Mobile Phones

The law surrounding the use of mobile telephones causes more uncertainty than almost any other road traffic offence.

It can be serious as it now carries 6 penalty points.

Most drivers face a prosecution for “driving a motor vehicle on a road when using an interactive communication device, namely a hand-held mobile device.” This is standard terminology.
The relevant legislation is Regulation 110 of the Road Vehicles (Construction and Use) Regulations 1986 and section 41 D of the Road Traffic Act 1988.

Nearly every prosecution I have come across has started life with a police officer insisting he saw the driver using a hand-held mobile telephone. Police sometimes get this wrong.

Of course, a prosecution may be very straightforward. If a motorist is holding a mobile device in his hand and texting, speaking or using the Internet the offence is committed.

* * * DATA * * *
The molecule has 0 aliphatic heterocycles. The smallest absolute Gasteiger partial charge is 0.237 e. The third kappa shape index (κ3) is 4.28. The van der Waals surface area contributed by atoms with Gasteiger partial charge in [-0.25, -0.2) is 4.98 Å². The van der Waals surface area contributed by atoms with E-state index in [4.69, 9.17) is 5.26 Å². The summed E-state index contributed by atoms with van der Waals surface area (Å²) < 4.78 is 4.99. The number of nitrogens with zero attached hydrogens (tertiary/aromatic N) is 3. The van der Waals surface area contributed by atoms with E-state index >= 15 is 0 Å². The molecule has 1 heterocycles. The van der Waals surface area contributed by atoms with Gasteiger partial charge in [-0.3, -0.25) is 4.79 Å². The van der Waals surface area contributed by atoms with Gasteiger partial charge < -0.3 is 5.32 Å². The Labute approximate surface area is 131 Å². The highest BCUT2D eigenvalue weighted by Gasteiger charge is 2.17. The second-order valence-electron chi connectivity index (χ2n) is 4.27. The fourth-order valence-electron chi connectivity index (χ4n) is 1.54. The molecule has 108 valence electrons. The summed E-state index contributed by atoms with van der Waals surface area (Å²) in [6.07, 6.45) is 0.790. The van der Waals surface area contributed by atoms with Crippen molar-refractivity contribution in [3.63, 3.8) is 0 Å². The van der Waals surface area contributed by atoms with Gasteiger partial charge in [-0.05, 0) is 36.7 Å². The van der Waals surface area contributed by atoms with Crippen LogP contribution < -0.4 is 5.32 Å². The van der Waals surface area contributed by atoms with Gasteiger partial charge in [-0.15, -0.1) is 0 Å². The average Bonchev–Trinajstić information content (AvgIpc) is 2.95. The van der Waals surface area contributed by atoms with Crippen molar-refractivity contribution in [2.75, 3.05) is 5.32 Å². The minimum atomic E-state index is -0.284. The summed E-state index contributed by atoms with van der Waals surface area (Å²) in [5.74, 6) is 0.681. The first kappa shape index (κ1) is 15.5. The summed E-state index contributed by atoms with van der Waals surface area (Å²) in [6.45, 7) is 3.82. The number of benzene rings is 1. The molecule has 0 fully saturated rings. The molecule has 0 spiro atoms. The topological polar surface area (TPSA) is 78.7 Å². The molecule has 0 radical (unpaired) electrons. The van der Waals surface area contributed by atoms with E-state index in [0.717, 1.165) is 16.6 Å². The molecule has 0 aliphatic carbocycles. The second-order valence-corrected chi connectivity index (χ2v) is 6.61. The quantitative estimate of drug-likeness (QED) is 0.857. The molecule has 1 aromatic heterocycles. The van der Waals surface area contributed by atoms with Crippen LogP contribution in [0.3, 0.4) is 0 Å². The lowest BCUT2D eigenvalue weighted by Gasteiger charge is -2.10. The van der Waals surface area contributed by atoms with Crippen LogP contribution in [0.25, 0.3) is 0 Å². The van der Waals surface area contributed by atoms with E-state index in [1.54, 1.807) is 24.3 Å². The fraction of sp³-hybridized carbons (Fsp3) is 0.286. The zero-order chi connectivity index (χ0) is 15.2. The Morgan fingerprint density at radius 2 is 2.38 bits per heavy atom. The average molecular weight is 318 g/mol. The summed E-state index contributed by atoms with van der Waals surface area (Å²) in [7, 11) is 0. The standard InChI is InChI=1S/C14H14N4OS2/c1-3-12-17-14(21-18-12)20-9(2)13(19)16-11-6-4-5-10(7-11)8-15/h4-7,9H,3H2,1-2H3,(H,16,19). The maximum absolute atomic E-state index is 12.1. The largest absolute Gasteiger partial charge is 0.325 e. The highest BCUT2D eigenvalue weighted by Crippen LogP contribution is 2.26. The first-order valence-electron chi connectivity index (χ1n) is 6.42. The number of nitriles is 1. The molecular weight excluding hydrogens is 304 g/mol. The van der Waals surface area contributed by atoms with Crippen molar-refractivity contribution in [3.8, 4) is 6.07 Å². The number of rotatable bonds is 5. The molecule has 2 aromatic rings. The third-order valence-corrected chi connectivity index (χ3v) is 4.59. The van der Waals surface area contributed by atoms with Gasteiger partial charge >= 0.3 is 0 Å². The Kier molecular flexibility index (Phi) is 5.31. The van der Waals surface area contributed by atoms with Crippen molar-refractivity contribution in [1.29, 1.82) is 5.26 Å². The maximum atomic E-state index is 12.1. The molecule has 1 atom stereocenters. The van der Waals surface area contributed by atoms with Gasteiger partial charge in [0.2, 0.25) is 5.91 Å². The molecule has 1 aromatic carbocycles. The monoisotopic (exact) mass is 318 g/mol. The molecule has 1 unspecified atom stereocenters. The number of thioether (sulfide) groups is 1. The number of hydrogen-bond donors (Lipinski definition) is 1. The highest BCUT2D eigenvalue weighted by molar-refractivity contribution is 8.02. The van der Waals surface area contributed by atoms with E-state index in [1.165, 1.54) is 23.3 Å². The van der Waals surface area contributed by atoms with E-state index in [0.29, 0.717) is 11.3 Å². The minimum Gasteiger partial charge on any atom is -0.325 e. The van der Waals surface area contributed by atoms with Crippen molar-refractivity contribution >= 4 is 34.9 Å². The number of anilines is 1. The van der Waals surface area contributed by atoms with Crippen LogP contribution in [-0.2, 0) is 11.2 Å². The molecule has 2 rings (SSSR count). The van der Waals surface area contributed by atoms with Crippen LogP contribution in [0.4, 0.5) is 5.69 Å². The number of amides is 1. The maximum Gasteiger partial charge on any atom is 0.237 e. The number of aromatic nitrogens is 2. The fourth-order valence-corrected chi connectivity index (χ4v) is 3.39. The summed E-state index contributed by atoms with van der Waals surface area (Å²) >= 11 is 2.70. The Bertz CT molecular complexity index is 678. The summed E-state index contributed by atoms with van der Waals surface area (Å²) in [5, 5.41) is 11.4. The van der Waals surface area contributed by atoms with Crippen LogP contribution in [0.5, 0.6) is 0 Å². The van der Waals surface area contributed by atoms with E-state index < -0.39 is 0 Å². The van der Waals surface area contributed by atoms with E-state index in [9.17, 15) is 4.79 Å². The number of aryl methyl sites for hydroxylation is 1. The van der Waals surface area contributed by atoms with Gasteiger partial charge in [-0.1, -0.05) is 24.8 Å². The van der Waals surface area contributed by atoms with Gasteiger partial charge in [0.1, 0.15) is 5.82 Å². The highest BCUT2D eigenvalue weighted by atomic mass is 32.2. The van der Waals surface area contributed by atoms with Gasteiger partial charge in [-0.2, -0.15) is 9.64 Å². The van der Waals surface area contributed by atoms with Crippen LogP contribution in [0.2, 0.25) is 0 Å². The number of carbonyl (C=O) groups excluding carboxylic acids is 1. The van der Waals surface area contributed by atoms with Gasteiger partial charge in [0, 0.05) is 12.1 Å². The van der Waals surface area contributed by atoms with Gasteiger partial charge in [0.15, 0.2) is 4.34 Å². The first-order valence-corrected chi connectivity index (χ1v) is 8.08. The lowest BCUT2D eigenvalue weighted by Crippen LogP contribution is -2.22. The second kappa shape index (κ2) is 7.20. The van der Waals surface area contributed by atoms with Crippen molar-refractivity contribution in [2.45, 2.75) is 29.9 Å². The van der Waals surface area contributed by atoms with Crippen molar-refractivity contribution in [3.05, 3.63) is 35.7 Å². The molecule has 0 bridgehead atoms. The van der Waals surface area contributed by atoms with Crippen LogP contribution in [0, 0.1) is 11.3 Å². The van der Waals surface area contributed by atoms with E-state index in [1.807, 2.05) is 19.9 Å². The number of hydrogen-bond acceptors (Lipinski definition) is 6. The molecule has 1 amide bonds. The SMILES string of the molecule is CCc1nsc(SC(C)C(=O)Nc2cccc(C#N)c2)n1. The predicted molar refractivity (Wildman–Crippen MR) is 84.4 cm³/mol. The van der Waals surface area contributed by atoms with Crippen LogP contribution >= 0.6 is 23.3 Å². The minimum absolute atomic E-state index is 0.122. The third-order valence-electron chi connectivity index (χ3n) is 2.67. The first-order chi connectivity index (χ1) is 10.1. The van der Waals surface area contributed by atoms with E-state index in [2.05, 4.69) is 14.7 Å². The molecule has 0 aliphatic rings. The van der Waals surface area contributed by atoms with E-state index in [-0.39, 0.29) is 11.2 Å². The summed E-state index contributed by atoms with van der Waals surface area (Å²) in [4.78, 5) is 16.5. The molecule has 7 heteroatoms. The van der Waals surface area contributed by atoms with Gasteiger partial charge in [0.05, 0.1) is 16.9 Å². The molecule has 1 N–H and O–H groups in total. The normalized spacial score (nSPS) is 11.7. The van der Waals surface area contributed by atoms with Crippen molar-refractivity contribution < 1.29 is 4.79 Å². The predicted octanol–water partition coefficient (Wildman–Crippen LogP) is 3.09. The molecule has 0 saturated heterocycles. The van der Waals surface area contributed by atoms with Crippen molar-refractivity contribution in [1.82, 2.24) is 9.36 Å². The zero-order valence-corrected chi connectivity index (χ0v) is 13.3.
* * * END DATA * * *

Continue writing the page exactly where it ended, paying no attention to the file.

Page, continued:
However, an offence may not be committed if a device is held in the hand but none of its interactive function is being used. For example, if you have the interactive function switched off but hold the device to check the time or something similarly innocuous, you would have a good argument that the legislation has not been breached. It has been interpreted as legislation to deal with the use of an interactive function, not something that has no interactive function at all. An iPod looks like a phone but it may not be interactive.

Mobile telephone use is something the police are really targeting, and they see it sometimes when it simply doesn’t exist. I have represented a number of drivers prosecuted, and acquitted, for holding a device to the ear when they were actually using headphones, with the mobile telephone untouched. The police sometimes make mistakes and evidence of identification can be crucial.

I can advise and help if you face such a prosecution.

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